Cantonese

24) Unfolding my kitchen cabinet

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unfold kitchen 01

Once again, I am talking about the old days and my sweet and sour story.  I beg your pardon for the continuation of this part two of my old house kitchen.

 Back to the olden days again, to own a refrigerator is like owning an expensive continental car.  We have a special cabinet designed to store the unconsumed balance foods for the next day as foods are precious and we can’t afford to throw it away.

 The design allows air ventilation so that food will not turn foul easily in this humid climate.  The netting also keeps away flies and other insects for sharing the food.  The legs were supported with bowls filled up with water sprinkled with kerosene or salts to deter ants from entering the food cabinet.

Well, some ants still managed to swim over to the flourish land in exchange with some number of drowning incidents!

unfold kitchen 02

Some of the cabinet compartments came without doors for storage of bowls and plates etc.  It’s is easy to pick up whatever you want just at a glance!

unfold kitchen 03

Offering prayers to stove god, Vesta is also quite a tradition among the Cantonese here.  The altar is always placed on the ground in the kitchen area.  It is believed that the stove god will protect the owner and ocuupants of the house to have a full stomach throughout the year and guard the kitchen in a safe condition.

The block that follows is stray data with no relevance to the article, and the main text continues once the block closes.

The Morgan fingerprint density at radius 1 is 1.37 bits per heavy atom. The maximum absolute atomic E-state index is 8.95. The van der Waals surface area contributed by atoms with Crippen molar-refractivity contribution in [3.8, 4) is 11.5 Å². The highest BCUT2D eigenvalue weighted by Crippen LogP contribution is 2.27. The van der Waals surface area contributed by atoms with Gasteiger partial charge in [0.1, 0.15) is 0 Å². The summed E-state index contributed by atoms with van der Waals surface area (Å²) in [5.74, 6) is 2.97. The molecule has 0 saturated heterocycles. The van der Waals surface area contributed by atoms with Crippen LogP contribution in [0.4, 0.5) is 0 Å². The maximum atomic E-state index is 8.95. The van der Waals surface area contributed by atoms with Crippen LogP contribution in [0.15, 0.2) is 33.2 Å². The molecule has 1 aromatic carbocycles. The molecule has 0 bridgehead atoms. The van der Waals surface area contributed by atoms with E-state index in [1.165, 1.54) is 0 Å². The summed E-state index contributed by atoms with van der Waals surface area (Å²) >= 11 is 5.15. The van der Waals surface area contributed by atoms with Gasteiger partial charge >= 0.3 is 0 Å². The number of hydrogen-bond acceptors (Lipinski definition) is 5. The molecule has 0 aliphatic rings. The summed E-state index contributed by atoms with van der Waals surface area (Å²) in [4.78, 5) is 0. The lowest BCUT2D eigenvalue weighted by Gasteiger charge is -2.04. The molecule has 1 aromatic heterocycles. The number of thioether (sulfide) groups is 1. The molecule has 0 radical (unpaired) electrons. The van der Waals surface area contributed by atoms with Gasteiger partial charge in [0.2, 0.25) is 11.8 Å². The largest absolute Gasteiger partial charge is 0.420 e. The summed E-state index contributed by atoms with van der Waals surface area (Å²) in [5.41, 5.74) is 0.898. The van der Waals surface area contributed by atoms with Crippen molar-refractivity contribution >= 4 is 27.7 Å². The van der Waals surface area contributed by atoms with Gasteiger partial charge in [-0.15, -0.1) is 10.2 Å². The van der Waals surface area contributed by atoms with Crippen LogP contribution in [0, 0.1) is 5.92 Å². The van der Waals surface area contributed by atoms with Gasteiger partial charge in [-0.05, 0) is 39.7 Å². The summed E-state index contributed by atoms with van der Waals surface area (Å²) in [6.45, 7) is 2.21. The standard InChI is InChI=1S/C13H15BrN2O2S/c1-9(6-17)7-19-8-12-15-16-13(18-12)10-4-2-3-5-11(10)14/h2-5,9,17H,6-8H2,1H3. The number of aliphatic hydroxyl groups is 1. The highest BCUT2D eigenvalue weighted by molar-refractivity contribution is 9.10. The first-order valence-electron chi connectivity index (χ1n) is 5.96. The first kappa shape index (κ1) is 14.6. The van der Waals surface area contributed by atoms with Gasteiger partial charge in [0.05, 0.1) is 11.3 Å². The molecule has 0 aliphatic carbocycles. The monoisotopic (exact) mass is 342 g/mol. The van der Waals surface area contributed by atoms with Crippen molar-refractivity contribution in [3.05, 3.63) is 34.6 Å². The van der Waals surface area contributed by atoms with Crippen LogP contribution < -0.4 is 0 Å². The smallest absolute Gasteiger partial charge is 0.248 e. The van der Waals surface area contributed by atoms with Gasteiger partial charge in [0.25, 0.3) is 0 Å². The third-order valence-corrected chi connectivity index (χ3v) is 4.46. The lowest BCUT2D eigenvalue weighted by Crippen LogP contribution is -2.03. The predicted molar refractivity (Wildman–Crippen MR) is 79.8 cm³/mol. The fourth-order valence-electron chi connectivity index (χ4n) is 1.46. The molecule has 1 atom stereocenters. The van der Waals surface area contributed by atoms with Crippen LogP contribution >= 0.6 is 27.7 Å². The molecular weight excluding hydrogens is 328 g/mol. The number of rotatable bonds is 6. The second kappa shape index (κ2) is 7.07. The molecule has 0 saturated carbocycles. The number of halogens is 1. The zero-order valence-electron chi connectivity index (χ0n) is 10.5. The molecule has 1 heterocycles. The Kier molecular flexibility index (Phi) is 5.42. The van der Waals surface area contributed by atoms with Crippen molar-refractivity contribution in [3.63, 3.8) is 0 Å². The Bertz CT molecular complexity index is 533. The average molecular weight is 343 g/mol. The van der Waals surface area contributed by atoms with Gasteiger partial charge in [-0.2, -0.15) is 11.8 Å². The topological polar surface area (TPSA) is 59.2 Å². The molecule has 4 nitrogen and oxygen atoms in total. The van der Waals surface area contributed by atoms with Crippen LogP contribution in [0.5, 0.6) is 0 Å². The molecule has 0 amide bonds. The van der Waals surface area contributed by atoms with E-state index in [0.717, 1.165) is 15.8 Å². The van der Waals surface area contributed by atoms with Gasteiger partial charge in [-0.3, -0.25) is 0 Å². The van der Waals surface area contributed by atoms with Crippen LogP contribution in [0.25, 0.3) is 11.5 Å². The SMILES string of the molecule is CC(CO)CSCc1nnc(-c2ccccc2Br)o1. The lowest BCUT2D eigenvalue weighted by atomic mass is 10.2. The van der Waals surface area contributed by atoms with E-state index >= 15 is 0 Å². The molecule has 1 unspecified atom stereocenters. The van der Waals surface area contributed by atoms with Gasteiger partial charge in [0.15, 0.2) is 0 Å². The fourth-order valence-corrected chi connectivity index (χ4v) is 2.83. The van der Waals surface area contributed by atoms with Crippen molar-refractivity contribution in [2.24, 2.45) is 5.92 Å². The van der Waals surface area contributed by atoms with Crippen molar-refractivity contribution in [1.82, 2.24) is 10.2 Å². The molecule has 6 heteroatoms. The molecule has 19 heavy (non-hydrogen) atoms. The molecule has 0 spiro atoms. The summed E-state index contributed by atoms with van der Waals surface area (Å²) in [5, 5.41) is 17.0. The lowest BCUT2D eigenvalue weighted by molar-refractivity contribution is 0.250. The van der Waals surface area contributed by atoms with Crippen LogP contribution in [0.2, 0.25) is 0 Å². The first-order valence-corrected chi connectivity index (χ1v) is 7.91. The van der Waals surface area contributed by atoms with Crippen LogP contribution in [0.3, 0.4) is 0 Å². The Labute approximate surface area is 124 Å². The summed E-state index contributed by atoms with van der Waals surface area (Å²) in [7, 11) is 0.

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42) We are non-ordinary buildings (Part 2)

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By courtesy of 123rf.com
Is a numerical figure prominent in this particular row of buildings?

IMG_0563

A closer look can make one guess what the number is?  Though, the view might be block by some building beneath.

Conrad Centennial Singapore Hotel

Yes, it is number 13.  This is on the exterior of Conrad Centennial Singapore.  The number 13 in Cantonese coincidently sounds like “实生”, and it means “sure to survive” or some interpret it as “sure to prosper”.  However, this could be tittle-tattle, the number 13 could have belonged to a Friday!